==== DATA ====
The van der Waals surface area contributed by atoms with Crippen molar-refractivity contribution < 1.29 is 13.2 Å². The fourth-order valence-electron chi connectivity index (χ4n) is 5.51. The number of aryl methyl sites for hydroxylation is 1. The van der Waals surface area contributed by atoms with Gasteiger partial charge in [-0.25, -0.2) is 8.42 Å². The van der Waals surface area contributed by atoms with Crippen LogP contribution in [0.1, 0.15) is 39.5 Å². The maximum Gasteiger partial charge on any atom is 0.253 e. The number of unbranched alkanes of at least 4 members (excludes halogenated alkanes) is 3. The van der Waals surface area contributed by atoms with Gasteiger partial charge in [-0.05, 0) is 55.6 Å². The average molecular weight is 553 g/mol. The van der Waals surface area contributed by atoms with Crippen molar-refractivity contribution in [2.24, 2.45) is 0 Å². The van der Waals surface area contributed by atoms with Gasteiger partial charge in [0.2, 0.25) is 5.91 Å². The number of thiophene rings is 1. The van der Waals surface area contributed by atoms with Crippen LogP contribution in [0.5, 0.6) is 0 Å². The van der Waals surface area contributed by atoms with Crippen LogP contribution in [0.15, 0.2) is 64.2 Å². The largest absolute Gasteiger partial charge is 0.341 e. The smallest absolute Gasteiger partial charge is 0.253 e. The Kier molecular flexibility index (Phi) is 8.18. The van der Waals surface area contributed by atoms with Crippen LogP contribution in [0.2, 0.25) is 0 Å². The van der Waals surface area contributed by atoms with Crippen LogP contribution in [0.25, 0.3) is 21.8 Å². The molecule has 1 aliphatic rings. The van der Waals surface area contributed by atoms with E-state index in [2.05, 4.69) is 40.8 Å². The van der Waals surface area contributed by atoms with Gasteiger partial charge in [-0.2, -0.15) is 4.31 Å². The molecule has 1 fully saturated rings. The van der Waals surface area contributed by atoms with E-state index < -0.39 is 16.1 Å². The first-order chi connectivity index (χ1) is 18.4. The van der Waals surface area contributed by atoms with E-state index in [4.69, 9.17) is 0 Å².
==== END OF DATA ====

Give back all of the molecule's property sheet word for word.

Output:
The van der Waals surface area contributed by atoms with Crippen molar-refractivity contribution < 1.29 is 13.2 Å². The fourth-order valence-electron chi connectivity index (χ4n) is 5.51. The number of aryl methyl sites for hydroxylation is 1. The van der Waals surface area contributed by atoms with Gasteiger partial charge in [-0.25, -0.2) is 8.42 Å². The van der Waals surface area contributed by atoms with Crippen LogP contribution in [0.1, 0.15) is 39.5 Å². The maximum Gasteiger partial charge on any atom is 0.253 e. The number of unbranched alkanes of at least 4 members (excludes halogenated alkanes) is 3. The van der Waals surface area contributed by atoms with Gasteiger partial charge in [-0.05, 0) is 55.6 Å². The average molecular weight is 553 g/mol. The van der Waals surface area contributed by atoms with Crippen molar-refractivity contribution in [2.24, 2.45) is 0 Å². The van der Waals surface area contributed by atoms with Gasteiger partial charge in [0.2, 0.25) is 5.91 Å². The number of thiophene rings is 1. The van der Waals surface area contributed by atoms with Crippen LogP contribution in [0.5, 0.6) is 0 Å². The van der Waals surface area contributed by atoms with Crippen LogP contribution in [0.15, 0.2) is 64.2 Å². The largest absolute Gasteiger partial charge is 0.341 e. The smallest absolute Gasteiger partial charge is 0.253 e. The Kier molecular flexibility index (Phi) is 8.18. The van der Waals surface area contributed by atoms with Crippen LogP contribution in [0.2, 0.25) is 0 Å². The van der Waals surface area contributed by atoms with Crippen LogP contribution in [0.25, 0.3) is 21.8 Å². The molecule has 1 aliphatic rings. The van der Waals surface area contributed by atoms with E-state index in [2.05, 4.69) is 40.8 Å². The van der Waals surface area contributed by atoms with Gasteiger partial charge in [-0.2, -0.15) is 4.31 Å². The molecule has 1 fully saturated rings. The van der Waals surface area contributed by atoms with E-state index < -0.39 is 16.1 Å². The first-order chi connectivity index (χ1) is 18.4. The van der Waals surface area contributed by atoms with E-state index in [4.69, 9.17) is 0 Å².